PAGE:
Music Companies Take Legal Action Against Amazon-Backed AI Startup

A recent legal battle is brewing in the music world. Three top music companies are suing Anthropic, an AI firm. They claim the company’s AI, Claude, is using their song lyrics without permission. This serious accusation involves copyright laws, hinting at a turbulent time ahead for the AI developer.

The companies involved are no small fish – Universal Music Group Publishing, Concord Music Group, and ABKCO are on the front lines. They’ve brought their complaint before a court in Nashville, known for its rich musical culture. This move might give them a favourable setting because of the city’s deep ties with the music industry.

Anthropic in Hot Water

The heart of the matter lies in how Anthropic’s AI, Claude, uses song lyrics. The music companies allege that Claude doesn’t just use the lyrics when someone asks directly. It goes beyond, pulling up lyrics even for broad topics unrelated to specific songs. This, they say, is a clear misuse of their copyrighted content.

One notable instance the companies brought up involves Katy Perry’s song “Roar.” When Claude received requests for these lyrics, it presented almost an exact copy, stepping on Concord’s rights in the process.

“Anthropic acts without concern for the law or the artists whose work they’re using,” the lawsuit states, showing the depth of frustration felt by these music stalwarts.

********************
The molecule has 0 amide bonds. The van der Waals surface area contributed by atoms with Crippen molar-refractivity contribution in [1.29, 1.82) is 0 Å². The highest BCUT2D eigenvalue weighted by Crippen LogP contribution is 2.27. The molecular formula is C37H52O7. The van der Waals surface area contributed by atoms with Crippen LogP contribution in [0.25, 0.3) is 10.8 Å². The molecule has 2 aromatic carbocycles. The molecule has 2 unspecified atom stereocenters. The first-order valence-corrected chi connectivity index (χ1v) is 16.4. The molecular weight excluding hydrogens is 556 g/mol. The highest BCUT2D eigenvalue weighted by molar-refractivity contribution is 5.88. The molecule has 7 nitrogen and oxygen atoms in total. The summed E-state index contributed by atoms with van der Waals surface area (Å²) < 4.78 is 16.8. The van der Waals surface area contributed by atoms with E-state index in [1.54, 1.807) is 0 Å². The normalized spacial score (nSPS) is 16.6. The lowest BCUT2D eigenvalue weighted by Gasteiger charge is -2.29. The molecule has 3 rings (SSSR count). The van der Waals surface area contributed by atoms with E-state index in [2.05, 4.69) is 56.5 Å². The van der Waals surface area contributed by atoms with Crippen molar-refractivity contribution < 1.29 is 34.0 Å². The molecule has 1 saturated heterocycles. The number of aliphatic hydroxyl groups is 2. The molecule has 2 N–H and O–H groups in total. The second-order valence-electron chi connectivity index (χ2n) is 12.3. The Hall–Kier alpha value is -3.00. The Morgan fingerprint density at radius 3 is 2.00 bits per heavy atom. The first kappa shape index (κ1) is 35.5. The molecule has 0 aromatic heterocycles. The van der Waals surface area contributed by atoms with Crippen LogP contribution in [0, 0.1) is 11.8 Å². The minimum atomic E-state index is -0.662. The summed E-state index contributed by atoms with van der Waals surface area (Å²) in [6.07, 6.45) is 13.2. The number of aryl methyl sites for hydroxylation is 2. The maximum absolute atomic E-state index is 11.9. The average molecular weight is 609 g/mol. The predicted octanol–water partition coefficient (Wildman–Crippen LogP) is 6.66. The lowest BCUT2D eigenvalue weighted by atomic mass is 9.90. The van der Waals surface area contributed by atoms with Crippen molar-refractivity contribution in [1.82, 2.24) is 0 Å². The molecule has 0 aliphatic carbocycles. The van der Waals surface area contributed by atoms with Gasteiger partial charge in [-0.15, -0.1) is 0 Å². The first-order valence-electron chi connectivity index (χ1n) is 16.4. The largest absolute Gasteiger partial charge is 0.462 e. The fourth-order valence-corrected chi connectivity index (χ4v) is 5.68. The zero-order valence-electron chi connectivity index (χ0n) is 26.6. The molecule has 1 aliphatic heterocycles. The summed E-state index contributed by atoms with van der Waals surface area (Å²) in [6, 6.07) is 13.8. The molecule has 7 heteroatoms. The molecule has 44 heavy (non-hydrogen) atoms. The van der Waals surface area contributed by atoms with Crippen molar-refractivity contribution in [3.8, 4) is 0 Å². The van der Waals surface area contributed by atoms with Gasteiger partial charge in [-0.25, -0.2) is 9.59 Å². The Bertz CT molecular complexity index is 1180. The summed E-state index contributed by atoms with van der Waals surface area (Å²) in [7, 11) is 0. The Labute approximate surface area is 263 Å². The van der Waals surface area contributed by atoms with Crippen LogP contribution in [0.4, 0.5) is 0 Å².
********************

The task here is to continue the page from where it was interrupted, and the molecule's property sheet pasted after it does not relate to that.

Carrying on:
Legal Eagles Speak

Matthew J. Oppenheim, standing for the music companies, emphasised their stance. “Anthropic doesn’t want others taking its code without permission. Our clients feel the same about their music,” he said, stressing the shared importance of respecting copyright.

The lawsuit’s demands are stern. They want justice in the form of a trial by their peers and are asking for damages. The figures are no joke – they’re requesting at least $75 million, and that number might grow.


A Stain on Anthropic’s Big Moment

This legal trouble comes at a bad time for Anthropic. They’ve just joined hands with Amazon, who put a $4 billion vote of confidence in their work. This partnership includes plans for using Amazon’s cloud services and AI-training chip, Trainium. But now, this dark cloud hangs over their ambitious projects.

Anthropic, at the time of reporting, hasn’t given their side of the story. They stayed silent when asked for their thoughts, adding more mystery to the situation.

Copyright Wars Just Beginning

This isn’t a one-off event. Problems like this are popping up more often, putting companies like Anthropic in a tough spot. Other artists and writers have also fought back against tech companies using their work without asking.

Sarah Silverman, a well-known comedian, has sued other big tech names for similar reasons. “They used my book without asking me,” she stated about an incident that mirrors the current Anthropic issue.

These cases bring up big questions. Are companies allowed to use copyrighted content to teach their AIs? They argue it’s for a good cause – to develop new tech. But artists counter, saying this harms their ability to earn from their work.

This back-and-forth is causing a lot of uncertainties. Tech firms are now promising to protect their customers if they face legal problems over copyright content. They hope this move will keep businesses using their new AI tools.

Even the big bosses like Congress and the FTC are stepping in, checking they’re staying within the law. This lawsuit, and others like it, could decide how AI develops from now on. It’s a tricky path, balancing new tech with artists’ rights.